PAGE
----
An October 7, 2010 post described Imam Feisal Abdul Rauf's activism, particularly for his core purpose in life, building a bridge between the West and the nations dominated by his Islamic worldview. That post also briefly reviews his book What's Right with Islam is What's Right with America: A New Vision for Muslims in the West. The purpose of this post, the second in the series, is to briefly describe the manner in which Rauf uses his book to advocate for mysticism.
One characteristic to keep in mind while reading and evaluating his book is that it is a thoroughly religious book. (For "religion" and similar terms, see the Glossary in an Aug. 27, 2010 post.)
The intended audience is mainly religious readers:
- American Jews.
- Devout American Christians.
- American congressmen (almost all of whom loudly declare their religiosity).
- Conflicted American religious conservatives (such as George W. Bush, Rauf says).
- Generic "spiritual seekers" wondering why Islam is the fastest growing world religion.
- American feminists intrigued by the possibility that life in Saudi Arabia may be compatible with feminism.
- Young American Muslims torn between the image of Osama bin Laden on American TV versus their "sweet grandmother who sits forever on her prayer rug praying that [her grandchild] will marry a devout Muslim . . . ." (pp. xvii-xviii)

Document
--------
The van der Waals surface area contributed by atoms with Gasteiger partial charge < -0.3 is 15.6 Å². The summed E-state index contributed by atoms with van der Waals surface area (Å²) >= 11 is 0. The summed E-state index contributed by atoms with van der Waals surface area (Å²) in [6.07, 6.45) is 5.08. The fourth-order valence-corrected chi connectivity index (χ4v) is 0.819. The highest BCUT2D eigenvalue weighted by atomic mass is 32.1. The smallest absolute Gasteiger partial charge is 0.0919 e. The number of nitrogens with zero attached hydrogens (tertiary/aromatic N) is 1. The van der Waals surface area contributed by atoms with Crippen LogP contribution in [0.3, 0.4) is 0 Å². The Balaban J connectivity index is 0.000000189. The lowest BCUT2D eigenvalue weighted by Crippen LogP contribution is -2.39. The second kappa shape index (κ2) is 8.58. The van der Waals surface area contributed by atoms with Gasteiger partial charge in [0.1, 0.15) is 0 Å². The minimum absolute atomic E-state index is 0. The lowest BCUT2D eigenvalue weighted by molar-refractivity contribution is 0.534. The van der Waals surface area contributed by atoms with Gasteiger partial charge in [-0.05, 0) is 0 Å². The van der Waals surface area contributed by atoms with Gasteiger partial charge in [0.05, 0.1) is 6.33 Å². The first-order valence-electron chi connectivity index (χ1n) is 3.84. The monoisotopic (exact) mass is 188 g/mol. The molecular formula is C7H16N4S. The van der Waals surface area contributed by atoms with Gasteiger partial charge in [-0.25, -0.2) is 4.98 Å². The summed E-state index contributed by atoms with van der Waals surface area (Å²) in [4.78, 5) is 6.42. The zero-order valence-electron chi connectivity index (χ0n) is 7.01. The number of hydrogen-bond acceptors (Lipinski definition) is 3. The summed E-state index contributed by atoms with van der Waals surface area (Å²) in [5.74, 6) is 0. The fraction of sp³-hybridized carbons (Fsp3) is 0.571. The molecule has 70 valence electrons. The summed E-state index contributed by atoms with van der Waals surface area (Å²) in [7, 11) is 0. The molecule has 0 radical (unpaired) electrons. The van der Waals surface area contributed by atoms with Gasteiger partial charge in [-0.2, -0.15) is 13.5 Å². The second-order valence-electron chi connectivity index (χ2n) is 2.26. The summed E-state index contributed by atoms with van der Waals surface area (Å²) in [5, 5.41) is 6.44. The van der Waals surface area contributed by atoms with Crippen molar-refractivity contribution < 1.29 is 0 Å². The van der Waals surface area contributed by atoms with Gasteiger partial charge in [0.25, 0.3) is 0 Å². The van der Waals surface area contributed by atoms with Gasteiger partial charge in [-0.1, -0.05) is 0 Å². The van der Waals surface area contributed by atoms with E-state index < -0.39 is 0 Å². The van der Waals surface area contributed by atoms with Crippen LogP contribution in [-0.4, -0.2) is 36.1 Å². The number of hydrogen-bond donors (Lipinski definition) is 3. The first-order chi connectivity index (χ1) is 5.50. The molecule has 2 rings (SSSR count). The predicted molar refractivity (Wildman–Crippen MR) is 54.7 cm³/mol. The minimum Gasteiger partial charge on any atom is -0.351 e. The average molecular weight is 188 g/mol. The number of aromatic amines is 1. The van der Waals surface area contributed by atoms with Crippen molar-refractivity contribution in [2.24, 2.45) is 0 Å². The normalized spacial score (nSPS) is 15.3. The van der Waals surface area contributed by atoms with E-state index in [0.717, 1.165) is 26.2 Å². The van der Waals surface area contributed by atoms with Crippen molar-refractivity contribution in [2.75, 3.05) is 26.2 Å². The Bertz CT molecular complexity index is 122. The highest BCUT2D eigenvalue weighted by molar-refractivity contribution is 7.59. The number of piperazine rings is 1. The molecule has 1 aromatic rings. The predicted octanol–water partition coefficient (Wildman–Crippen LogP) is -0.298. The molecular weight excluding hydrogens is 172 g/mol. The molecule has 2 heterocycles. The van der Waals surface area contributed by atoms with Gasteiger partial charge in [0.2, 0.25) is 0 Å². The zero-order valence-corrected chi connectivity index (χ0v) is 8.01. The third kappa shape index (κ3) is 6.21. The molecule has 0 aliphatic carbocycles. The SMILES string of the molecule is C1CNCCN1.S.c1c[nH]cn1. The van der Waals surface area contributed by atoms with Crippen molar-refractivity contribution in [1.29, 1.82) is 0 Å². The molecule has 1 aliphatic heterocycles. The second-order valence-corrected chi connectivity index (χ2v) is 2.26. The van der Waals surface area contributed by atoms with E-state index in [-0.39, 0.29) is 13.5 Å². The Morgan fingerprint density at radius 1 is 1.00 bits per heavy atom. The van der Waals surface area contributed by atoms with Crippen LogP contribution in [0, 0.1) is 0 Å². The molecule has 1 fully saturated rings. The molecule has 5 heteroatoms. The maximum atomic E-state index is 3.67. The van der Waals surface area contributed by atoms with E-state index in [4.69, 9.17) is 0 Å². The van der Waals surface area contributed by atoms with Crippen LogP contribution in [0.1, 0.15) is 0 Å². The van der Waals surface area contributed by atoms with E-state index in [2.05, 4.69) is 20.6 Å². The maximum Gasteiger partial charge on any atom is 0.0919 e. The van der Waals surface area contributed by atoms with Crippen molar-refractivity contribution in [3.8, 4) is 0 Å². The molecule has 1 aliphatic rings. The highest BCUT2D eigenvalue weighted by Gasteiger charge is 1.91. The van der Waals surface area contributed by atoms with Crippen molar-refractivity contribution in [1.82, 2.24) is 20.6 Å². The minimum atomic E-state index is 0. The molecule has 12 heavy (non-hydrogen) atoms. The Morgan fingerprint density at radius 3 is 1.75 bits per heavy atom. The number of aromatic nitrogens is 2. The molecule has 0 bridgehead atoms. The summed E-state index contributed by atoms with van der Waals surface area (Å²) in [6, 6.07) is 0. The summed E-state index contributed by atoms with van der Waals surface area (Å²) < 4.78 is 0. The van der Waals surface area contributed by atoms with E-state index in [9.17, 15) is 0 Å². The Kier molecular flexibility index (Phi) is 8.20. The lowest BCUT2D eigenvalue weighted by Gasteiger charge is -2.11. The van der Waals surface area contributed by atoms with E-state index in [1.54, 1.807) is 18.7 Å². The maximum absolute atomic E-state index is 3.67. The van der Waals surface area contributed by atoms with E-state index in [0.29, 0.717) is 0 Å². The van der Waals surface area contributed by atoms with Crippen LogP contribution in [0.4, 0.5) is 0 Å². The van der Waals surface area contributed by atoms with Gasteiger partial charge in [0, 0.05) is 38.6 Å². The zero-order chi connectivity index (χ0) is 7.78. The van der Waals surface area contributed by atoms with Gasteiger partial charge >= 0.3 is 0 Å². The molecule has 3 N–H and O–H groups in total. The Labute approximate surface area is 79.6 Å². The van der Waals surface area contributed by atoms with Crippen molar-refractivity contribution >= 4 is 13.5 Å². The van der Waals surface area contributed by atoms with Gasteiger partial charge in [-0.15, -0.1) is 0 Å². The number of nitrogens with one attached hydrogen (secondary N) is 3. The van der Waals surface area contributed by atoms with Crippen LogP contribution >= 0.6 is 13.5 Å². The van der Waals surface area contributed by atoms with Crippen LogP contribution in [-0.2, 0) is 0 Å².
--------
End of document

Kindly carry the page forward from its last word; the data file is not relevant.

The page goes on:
The subject of the book is religious: The need for reconciliation between the "West" (which Rauf considers to be synonymous with Judeo-Christian culture) and Islamic nations. Their common foundation in "the Abrahamic tradition" both requires and makes possible reconciliation, Rauf holds. (pp. 282-283)
The theme is religious: "Religion, which speaks to the eternal in us, must be the foundation of a robust, harmonious society and the animating principle of the whole life of a people." (p. 284)
The fundamentally religious nature of the book explains why the author does not advocate for mysticism. He assumes it. Mysticism permeates the book. Evidence of Rauf's mysticism appears throughout his book in the form of particular kinds of mysticism:
- Faith, which "refers to right beliefs about God." (p. 47)
- Revelation, for example, passing the Qur'an from God to the angel Gabriel to Muhammad. (p. 42).
- Prophecy, for example, in the roles of Moses, Jesus, and Muhammad. (pp. 57-58).
- Holy scripture as the ultimate authority. (p. 57)
In conclusion, Rauf has described world problems and offered solutions, but always within the context of religion in general and Islam in particular. That religious worldview permeates the book. It is a given, an ever-present premise. The essence of that worldview is that our guide to action, individually and socially, comes to us mystically from a supernatural being. The lesson here is that an advocate of mysticism need not always evangelize for it or attempt to defend it directly. In part, he can work for mysticism by mostly assuming it to be the norm.
Rauf does mention Sufism ten times. He says Sufis are "the mystics of Islam." (p. 49) Sufism will be the subject of the third and last post in this series.
Author, The Power and the Glory: The Key Ideas and Crusading Lives of Eight Debaters of Reason vs. Faith